One Sunday morning, I subbed myself out of a soccer game seconds before kickoff. Retreating to the sideline, I sat knees-to-chest on the artificial turf as my vision blurred.
Soon the numbers confirmed what I suspected. My cardiac regurgitation and dilation metrics had shifted from mild to moderate to severe. A stress test eventually showed that my heart and lungs were functioning at only 70% of their expected capacity, even when accounting for my condition.
The irony of having open-heart surgery as an otherwise healthy adult is that you have to trust you’ll feel better after the bus hits you. All the while, you stand in traffic waiting for it to come.
The weeks leading up to my operation were filled with half-scribbled index cards, hand sanitizer, and hospital hold music. Covid-19 infection rates were at an all-time high in late November, and I worried every day I’d get a call notifying me that the procedure needed to be postponed or canceled.
It was exhausting and immensely frustrating at times. Simple activities like going for a walk or stopping at the grocery store turned into combat missions.
There’s no easy way to say, “please keep your distance… I’ve got a heart condition… you could derail a year of preparation and put me in grave danger by getting too close…” while passing someone going the wrong way down the cereal aisle or smoking a cigarette at the bus stop.
Despite stellar resources to help plan for surgery and a deep support network, my Google search history overflowed with warm and fuzzy queries like, “can you wipe your butt after heart surgery?” and “pandemic will notarization.”
Some things you just need to know.
Over Zoom, the surgeon who’d soon take control of my body quoted a 3% risk of complications, putting the surgery on the high end of low-risk cardiac procedures. He also mentioned that he woke up at 5 a.m. to practice jazz saxophone most mornings and assured me I’d be in safe hands.
I believed him, but I still reduced the fraction. I respected that 1 in 33 was far from a sure bet and found peace in planning for every potential outcome.
When I sat down with my older sister to ask if she’d be comfortable executing my will if the worst happened, she noted a silver lining in the space and masks that stood between us.
“At least with the mask up, it’s harder to see the tears in my eyes.”
Space for Hard Days
I only have a few memories from surgery when I was real little — the yellow wash of iodine on my chest, Super Mario 3 on the hospital AV cart, a children’s book from Pastor Brad. I was skinny and pale, and my scar stuck out like a red parachute cord.
I remember even less from when I was 14.
My cardiologist at the time encouraged my parents to shield me from the details of the surgery, a best practice that has since been reversed. I didn’t know what was happening until a couple of weeks before the procedure, other than I’d be out of school well past Christmas break.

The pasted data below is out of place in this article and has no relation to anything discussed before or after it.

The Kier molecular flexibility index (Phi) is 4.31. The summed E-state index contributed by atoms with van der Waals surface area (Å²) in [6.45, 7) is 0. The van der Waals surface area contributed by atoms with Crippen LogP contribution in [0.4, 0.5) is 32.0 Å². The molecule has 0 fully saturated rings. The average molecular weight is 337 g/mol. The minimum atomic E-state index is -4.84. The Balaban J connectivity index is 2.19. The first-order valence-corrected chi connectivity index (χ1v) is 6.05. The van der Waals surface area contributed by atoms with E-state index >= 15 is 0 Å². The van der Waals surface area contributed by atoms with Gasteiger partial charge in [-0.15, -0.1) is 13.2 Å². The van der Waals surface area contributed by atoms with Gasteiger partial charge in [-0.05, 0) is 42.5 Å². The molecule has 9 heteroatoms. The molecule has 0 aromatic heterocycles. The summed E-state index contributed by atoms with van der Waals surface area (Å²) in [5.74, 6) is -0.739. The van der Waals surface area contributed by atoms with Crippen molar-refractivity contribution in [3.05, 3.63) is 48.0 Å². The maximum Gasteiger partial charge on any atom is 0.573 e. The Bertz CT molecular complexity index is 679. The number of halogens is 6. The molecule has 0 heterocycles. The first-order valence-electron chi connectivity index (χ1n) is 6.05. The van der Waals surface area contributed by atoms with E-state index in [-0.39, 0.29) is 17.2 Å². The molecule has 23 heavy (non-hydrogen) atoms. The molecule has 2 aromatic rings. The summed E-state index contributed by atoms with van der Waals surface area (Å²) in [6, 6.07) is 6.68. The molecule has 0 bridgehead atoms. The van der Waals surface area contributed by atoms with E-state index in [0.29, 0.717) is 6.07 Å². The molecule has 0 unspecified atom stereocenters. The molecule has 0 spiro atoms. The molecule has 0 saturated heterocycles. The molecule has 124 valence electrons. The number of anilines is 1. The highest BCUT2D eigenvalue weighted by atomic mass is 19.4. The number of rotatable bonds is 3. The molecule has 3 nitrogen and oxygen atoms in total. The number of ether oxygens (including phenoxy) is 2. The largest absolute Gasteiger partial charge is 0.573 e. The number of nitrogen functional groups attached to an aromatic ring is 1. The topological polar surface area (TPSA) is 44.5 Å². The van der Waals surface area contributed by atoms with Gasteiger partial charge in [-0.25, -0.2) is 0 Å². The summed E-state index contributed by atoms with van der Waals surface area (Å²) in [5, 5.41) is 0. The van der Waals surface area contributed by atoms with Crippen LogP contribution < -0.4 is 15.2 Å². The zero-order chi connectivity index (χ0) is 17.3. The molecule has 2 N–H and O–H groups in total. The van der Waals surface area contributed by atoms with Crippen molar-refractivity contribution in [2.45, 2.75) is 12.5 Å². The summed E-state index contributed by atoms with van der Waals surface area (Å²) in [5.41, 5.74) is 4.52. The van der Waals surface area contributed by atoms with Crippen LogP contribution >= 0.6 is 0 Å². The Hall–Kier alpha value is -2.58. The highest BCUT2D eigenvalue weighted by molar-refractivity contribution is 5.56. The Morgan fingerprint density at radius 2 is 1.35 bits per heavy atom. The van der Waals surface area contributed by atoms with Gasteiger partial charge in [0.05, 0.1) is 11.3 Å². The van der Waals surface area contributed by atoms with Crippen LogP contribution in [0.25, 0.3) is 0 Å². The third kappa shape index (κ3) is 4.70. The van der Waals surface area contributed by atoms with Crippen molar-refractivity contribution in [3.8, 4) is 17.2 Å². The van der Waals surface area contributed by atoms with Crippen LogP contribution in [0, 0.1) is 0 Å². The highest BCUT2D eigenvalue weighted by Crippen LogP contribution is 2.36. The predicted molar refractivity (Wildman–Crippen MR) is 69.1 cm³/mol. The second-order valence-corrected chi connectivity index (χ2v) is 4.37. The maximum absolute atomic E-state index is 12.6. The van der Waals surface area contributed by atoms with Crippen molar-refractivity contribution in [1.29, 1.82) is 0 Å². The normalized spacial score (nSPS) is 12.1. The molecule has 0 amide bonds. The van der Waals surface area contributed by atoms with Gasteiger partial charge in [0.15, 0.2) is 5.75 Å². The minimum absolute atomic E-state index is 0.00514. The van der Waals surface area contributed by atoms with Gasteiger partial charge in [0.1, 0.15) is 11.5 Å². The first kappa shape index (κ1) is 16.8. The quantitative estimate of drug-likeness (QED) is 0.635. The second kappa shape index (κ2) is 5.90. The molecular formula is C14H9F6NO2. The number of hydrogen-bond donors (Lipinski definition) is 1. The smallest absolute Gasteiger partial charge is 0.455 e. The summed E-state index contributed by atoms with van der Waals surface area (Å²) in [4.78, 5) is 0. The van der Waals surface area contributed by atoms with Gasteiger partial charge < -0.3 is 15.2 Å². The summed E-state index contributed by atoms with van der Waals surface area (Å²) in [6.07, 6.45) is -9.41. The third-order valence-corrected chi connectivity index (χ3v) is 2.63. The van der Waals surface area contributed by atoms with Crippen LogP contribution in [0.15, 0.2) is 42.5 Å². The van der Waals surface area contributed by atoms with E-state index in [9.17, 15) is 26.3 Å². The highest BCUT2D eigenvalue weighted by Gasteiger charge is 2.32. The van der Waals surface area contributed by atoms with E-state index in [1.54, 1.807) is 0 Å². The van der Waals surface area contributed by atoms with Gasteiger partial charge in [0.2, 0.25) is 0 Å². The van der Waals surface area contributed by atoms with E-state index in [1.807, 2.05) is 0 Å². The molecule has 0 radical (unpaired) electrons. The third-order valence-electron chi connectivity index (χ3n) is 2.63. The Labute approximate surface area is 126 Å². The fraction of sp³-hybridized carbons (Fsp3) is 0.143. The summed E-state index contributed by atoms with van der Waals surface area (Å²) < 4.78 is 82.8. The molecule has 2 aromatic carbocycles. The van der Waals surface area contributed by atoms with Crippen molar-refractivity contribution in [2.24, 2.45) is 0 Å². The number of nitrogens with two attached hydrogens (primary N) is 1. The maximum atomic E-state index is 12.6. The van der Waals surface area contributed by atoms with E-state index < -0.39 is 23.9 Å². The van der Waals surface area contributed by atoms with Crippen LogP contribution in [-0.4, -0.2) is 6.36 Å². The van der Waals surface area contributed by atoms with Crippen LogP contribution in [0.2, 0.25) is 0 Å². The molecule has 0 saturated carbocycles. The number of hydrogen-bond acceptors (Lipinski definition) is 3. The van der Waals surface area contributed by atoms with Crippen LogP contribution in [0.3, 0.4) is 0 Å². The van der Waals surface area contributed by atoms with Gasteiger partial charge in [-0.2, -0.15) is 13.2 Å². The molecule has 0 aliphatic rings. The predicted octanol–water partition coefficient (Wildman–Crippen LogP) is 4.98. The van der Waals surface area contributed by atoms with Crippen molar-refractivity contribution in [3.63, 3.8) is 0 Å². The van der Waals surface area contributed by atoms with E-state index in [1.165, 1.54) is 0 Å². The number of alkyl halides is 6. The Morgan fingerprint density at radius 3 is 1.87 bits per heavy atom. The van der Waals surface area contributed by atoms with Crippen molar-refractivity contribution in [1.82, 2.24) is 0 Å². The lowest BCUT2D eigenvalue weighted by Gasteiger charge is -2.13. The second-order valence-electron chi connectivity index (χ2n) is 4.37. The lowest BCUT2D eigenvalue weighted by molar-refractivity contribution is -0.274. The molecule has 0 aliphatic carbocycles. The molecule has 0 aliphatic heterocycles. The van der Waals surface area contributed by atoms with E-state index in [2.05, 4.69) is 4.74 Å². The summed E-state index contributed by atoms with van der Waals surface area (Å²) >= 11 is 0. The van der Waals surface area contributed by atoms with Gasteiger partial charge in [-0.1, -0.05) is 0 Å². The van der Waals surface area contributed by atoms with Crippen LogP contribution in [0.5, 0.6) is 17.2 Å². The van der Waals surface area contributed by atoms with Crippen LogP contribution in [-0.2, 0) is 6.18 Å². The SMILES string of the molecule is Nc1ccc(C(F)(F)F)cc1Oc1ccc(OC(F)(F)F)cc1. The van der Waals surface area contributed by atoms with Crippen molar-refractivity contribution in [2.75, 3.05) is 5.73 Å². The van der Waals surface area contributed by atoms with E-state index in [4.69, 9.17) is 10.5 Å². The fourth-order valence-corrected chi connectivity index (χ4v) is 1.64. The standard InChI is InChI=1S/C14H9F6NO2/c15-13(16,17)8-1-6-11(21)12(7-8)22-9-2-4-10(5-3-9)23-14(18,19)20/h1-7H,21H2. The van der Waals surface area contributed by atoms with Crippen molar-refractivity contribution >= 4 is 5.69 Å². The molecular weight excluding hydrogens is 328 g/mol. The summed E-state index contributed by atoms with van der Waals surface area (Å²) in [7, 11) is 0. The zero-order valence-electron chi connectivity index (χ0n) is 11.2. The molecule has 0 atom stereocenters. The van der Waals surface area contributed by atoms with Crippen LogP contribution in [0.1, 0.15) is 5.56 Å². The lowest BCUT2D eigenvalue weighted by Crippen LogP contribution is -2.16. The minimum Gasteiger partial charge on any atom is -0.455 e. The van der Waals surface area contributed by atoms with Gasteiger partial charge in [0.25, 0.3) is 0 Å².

I think of my friend Mitch who also came home from the hospital that winter, and the blue Hanes sweatshirt we cut down the middle to make it easier to put on.
It still bothers me that there aren’t many photos from either occasion. It makes it too easy to glance over the gravity of those moments. They were not good days, but surely there was good in them.
In the hospital, rehearsed catchphrases like, “it’s just a poke and a burn,” when the cardiac catheterization needle slips into your numbed femoral artery, serve a similar purpose. “Don’t worry,” they say. “Everyone feels like they’re peeing,” when the warm, penny-flavored contrast dye starts flowing through the IV.
If it ever comes up, the maximum number of times a heart surgeon is comfortable breaking a patient’s sternum is five. After that, well, it gets complicated.
I’m certain that if you’ve dealt with severe trauma or loss in your life, you’ve got a similar shoebox of colloquialisms and trivia answers.
A battle against cancer, the death of a sibling, a sexual assault — there is no monopoly on suffering. And there’s no one right way to deal with the sadness and triumph and healing that comes with it.
Recognizing this affords a sort of superpower.
It’s why the best feeling I had around surgery wasn’t when I went home or when I woke up from anesthesia, or when I found the strength to read letters friends had written to lift my spirits.
It was two days before the operation during the last appointment on a circuit of pre-op diagnostic tests.
While connecting the leads to a 48-hour Holter monitor, a red-haired cardiovascular tech noticed my faded scar and shared that his young son was also born with a heart condition, a serious murmur that required medication and surgery.
“We just got great news, though,” he said. “It looks like they fixed it — he’s going to be okay.”
If only for a single heavy beat, every ounce of worry and fear about my surgery washed away. And all I could feel was overwhelming joy.